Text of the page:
8 Tips to Green your Kitchen and Cooking
Having a green kitchen will not only save you energy and money, but it will also contribute to the health of your family. Using energy-efficient appliances, ridding your kitchen of toxins and developing green cooking habits will all contribute to a greener kitchen.
✔ Practice energy-efficient cooking methods – The easiest way to save energy and money in the kitchen is to follow cooking tips that help you use your stove and cookware more efficiently. Below are some of the most common tips for efficient cooking:
- Stovetop cooking – When cooking on the stovetop, be sure to match the pot size to the burner size and cover pots and pans during cooking to keep the heat in. When buying pots and pans, try to find flat-bottomed cookware made from highly conductive materials such as copper or cast iron.
- Cooking in the oven – In general, ovens are not the most efficient way to cook. If using a microwave is an option, use it. It is far more efficient. When using your oven, be sure not to ‘over’ preheat and try to keep the door shut as much as possible. Baking with ceramic, glass, or cast iron is preferable to other materials because they retain more heat.
- Microwave ovens – Microwave ovens are a highly efficient means of heating and cooking food. Microwaves use two-thirds less energy than an oven. If possible, use a microwave instead of an oven.
- Pressure cookers – Pressure cookers are highly efficient. They reduce cooking times because they cook foods at higher temperatures and can reduce energy consumption by as much as 50 to 75 percent.
✔ Choose a gas stove over an electric – Gas stoves use less energy than electric stoves because the fuel (gas) is delivered directly to the home and used directly for cooking. In addition, gas stoves generally have lower operating costs than electric stoves.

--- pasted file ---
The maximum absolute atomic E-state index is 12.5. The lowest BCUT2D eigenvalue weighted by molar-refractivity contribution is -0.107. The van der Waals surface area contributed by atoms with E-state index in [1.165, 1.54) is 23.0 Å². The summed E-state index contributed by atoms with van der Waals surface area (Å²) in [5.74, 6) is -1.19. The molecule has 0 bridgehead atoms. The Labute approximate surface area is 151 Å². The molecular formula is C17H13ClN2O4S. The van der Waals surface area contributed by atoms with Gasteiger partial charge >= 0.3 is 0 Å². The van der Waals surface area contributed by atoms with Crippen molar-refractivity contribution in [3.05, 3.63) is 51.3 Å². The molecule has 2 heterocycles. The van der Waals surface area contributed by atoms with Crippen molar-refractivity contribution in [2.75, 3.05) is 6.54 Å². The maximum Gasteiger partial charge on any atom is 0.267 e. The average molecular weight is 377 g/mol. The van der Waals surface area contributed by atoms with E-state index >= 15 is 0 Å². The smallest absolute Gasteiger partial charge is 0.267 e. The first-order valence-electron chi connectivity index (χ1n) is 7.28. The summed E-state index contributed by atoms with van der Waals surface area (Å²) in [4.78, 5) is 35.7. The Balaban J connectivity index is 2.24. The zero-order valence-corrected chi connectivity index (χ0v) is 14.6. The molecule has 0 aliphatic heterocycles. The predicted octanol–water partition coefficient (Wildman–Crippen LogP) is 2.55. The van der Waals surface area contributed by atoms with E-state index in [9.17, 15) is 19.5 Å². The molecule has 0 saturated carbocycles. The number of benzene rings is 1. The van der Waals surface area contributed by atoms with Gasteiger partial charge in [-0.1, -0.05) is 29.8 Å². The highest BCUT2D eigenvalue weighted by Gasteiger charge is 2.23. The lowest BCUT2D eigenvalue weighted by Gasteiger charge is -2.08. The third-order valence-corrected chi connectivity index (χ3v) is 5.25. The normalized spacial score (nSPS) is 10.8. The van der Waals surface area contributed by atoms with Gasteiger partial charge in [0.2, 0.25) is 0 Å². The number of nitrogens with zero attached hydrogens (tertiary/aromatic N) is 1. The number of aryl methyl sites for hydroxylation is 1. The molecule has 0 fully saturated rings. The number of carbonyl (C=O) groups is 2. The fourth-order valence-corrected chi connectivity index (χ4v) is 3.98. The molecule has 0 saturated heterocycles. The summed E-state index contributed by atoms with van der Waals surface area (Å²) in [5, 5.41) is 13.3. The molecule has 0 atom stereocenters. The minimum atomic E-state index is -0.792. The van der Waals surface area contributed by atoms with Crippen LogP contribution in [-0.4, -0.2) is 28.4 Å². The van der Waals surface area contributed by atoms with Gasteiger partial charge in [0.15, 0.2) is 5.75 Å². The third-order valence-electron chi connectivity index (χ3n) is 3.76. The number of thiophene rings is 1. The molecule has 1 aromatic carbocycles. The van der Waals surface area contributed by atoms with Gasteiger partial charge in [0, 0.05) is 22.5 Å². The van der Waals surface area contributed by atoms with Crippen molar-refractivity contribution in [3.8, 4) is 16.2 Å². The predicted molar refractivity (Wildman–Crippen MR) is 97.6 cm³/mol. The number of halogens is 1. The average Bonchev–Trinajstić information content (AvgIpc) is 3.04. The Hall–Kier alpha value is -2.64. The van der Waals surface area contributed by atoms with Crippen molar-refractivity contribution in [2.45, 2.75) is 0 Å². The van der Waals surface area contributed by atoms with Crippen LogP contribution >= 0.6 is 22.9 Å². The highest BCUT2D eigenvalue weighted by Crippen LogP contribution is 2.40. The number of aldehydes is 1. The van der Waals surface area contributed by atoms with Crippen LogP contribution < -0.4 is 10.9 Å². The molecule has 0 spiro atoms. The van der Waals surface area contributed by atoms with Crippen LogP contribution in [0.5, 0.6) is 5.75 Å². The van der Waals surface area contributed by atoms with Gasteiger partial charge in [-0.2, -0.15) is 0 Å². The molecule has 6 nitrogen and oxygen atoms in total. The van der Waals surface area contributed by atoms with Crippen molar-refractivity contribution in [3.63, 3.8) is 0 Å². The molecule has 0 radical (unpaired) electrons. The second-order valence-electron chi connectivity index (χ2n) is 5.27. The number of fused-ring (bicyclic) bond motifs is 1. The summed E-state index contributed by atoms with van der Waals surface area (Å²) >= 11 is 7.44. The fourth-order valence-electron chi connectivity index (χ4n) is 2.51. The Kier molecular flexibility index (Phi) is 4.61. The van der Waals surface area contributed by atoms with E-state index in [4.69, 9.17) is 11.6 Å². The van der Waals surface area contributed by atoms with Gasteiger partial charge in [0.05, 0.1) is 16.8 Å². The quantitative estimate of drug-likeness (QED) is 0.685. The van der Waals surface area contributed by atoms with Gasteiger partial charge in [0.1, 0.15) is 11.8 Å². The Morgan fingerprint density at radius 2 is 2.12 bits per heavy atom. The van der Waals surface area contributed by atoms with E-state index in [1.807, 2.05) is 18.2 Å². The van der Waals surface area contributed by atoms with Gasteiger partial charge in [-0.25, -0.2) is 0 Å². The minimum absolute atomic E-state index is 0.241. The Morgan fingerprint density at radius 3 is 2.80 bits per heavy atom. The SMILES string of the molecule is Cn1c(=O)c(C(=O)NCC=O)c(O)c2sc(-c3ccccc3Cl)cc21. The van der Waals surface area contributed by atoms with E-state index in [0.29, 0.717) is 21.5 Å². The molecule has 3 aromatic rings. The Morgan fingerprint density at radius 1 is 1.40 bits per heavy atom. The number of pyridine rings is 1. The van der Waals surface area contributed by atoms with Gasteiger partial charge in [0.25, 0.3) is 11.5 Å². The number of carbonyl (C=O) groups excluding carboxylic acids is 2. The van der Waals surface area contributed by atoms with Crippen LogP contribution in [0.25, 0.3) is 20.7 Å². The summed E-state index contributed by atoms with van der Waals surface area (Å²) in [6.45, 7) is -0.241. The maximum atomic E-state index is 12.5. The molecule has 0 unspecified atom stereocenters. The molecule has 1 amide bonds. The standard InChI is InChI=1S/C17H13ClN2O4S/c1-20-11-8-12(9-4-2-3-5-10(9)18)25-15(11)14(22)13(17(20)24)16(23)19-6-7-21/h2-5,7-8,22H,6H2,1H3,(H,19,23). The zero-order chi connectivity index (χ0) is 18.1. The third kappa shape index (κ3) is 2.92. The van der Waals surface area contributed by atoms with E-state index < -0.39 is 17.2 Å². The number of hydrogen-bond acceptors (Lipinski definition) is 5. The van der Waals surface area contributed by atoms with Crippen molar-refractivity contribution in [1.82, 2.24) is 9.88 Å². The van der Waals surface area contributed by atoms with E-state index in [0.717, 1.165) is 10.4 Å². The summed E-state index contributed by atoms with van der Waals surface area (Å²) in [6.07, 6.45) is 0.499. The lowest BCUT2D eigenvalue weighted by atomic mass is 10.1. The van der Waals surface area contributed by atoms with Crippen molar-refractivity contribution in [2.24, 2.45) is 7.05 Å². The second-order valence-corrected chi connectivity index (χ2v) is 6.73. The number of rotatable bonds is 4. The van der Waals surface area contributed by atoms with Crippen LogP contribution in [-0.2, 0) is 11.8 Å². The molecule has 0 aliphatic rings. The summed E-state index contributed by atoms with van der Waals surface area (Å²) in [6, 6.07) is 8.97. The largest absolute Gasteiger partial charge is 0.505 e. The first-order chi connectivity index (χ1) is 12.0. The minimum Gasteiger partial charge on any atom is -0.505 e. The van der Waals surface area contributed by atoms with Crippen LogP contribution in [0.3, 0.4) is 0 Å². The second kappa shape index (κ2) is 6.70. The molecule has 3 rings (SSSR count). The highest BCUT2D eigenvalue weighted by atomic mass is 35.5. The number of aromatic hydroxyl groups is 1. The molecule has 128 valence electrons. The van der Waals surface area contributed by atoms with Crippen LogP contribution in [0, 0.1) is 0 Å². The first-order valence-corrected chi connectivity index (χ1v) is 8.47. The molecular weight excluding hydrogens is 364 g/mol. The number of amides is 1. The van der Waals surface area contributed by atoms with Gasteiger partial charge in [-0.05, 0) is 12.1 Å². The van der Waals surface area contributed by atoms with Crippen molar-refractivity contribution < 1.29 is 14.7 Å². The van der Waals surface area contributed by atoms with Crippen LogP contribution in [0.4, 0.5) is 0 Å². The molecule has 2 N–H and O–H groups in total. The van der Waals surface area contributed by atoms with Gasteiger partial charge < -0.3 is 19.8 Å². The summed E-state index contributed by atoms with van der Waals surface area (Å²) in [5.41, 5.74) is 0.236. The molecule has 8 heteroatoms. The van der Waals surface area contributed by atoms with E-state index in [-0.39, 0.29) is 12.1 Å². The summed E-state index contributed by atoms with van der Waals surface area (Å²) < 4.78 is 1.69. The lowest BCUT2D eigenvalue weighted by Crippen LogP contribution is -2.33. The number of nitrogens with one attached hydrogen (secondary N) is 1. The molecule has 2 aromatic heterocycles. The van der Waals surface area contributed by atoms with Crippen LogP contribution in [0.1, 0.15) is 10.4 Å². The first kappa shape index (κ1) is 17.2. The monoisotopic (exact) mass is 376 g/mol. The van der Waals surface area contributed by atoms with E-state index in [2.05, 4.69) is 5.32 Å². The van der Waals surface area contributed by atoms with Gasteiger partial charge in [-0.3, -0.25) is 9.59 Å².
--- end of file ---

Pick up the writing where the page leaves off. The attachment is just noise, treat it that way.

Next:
✔ Choose an oven with a self-cleaning option – Ovens with self-cleaning option, whether it is gas or electric, will have higher levels of insulation. More insulation will result in more efficient cooking.
✔ Remove toxic chemicals from your kitchen – The typical kitchen stores more toxic chemicals than any other room in the house (with the possible exception being the garage). Check under your kitchen sink for any items that have poison, danger, caution or warning. Consider either disposing of these items (and replacing them with nontoxic alternatives) or moving them to a location far away from your food.
✔ Use natural, nontoxic cleaning products in your kitchen – Some of the strongest and most toxic household chemicals in the home can be found in kitchen cleaning products. Two examples include oven cleaner and countertop cleaners. Dishwashing liquids and dishwasher detergents also can contain chemicals that are detrimental to water quality in lakes and rivers. Many eco-friendly alternatives have become available over that past several years.
✔ Avoid teflon coated cookware – The perfluorochemicals used in Teflon is a toxic substance and should be avoided. It has been linked to female infertility and flu-like symptoms in people when heated in an enclosed area. Scratched teflon pans are categorized as a potential health hazard. Teflon coated cookware is also nearly impossible to recycle.
✔ Recycle or reuse old pots and pans – Donate your old pots and pans to a charity when you choose to replace them. There are many organizations that will accept old cookware. Do a quick internet search to find an organization in your area. This will extend their useful life and keep them out of landfills.
✔ Use the dishwasher instead of hand washing – According to a report publish by the University of Bonn, a dishwasher uses only half the energy, one-sixth of the water, and less soap than washing dishes by hand.20 Another report from the California Energy Commission states that dishwashers use, on average, 37% less water than hand washing. If, however, you fill up one sink with wash water and one with rinse water (versus letting the water run), then you’ll use half the water a regular dishwasher uses.